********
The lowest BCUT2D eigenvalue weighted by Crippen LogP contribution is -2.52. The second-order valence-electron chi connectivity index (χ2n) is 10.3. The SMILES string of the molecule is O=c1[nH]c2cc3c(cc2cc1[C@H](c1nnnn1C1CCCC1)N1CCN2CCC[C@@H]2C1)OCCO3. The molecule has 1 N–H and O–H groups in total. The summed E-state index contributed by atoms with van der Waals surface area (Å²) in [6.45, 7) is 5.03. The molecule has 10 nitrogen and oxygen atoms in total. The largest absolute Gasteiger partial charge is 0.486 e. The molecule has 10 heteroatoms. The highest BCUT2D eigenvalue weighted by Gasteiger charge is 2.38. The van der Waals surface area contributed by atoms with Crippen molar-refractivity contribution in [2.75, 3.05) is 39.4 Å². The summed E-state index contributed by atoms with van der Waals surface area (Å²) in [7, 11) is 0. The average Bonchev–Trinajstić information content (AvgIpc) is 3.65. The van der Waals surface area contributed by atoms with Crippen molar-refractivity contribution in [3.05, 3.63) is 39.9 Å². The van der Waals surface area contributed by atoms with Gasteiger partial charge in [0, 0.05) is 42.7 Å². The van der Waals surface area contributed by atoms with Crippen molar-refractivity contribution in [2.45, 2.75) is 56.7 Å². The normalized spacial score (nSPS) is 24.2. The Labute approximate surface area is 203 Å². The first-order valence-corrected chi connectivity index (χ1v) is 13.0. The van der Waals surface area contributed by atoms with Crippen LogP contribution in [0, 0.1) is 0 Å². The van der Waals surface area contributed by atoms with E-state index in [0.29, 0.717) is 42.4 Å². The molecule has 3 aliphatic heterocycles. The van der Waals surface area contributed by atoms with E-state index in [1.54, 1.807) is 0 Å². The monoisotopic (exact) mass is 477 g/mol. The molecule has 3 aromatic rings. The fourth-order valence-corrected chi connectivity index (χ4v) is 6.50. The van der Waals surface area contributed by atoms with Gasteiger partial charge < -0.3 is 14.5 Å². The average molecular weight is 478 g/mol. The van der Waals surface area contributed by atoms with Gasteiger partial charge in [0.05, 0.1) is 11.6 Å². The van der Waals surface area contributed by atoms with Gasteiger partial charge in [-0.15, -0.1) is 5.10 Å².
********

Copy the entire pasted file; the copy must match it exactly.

The lowest BCUT2D eigenvalue weighted by Crippen LogP contribution is -2.52. The second-order valence-electron chi connectivity index (χ2n) is 10.3. The SMILES string of the molecule is O=c1[nH]c2cc3c(cc2cc1[C@H](c1nnnn1C1CCCC1)N1CCN2CCC[C@@H]2C1)OCCO3. The molecule has 1 N–H and O–H groups in total. The summed E-state index contributed by atoms with van der Waals surface area (Å²) in [6.45, 7) is 5.03. The molecule has 10 nitrogen and oxygen atoms in total. The largest absolute Gasteiger partial charge is 0.486 e. The molecule has 10 heteroatoms. The highest BCUT2D eigenvalue weighted by Gasteiger charge is 2.38. The van der Waals surface area contributed by atoms with Crippen molar-refractivity contribution in [2.75, 3.05) is 39.4 Å². The summed E-state index contributed by atoms with van der Waals surface area (Å²) in [7, 11) is 0. The average Bonchev–Trinajstić information content (AvgIpc) is 3.65. The van der Waals surface area contributed by atoms with Crippen molar-refractivity contribution in [3.05, 3.63) is 39.9 Å². The van der Waals surface area contributed by atoms with Gasteiger partial charge in [0, 0.05) is 42.7 Å². The van der Waals surface area contributed by atoms with Crippen molar-refractivity contribution in [2.45, 2.75) is 56.7 Å². The normalized spacial score (nSPS) is 24.2. The Labute approximate surface area is 203 Å². The first-order valence-corrected chi connectivity index (χ1v) is 13.0. The van der Waals surface area contributed by atoms with Crippen LogP contribution in [0, 0.1) is 0 Å². The van der Waals surface area contributed by atoms with E-state index in [0.29, 0.717) is 42.4 Å². The molecule has 3 aliphatic heterocycles. The van der Waals surface area contributed by atoms with E-state index in [1.54, 1.807) is 0 Å². The monoisotopic (exact) mass is 477 g/mol. The molecule has 3 aromatic rings. The fourth-order valence-corrected chi connectivity index (χ4v) is 6.50. The van der Waals surface area contributed by atoms with Gasteiger partial charge < -0.3 is 14.5 Å². The average molecular weight is 478 g/mol. The van der Waals surface area contributed by atoms with Gasteiger partial charge in [0.05, 0.1) is 11.6 Å². The van der Waals surface area contributed by atoms with Gasteiger partial charge in [-0.15, -0.1) is 5.10 Å².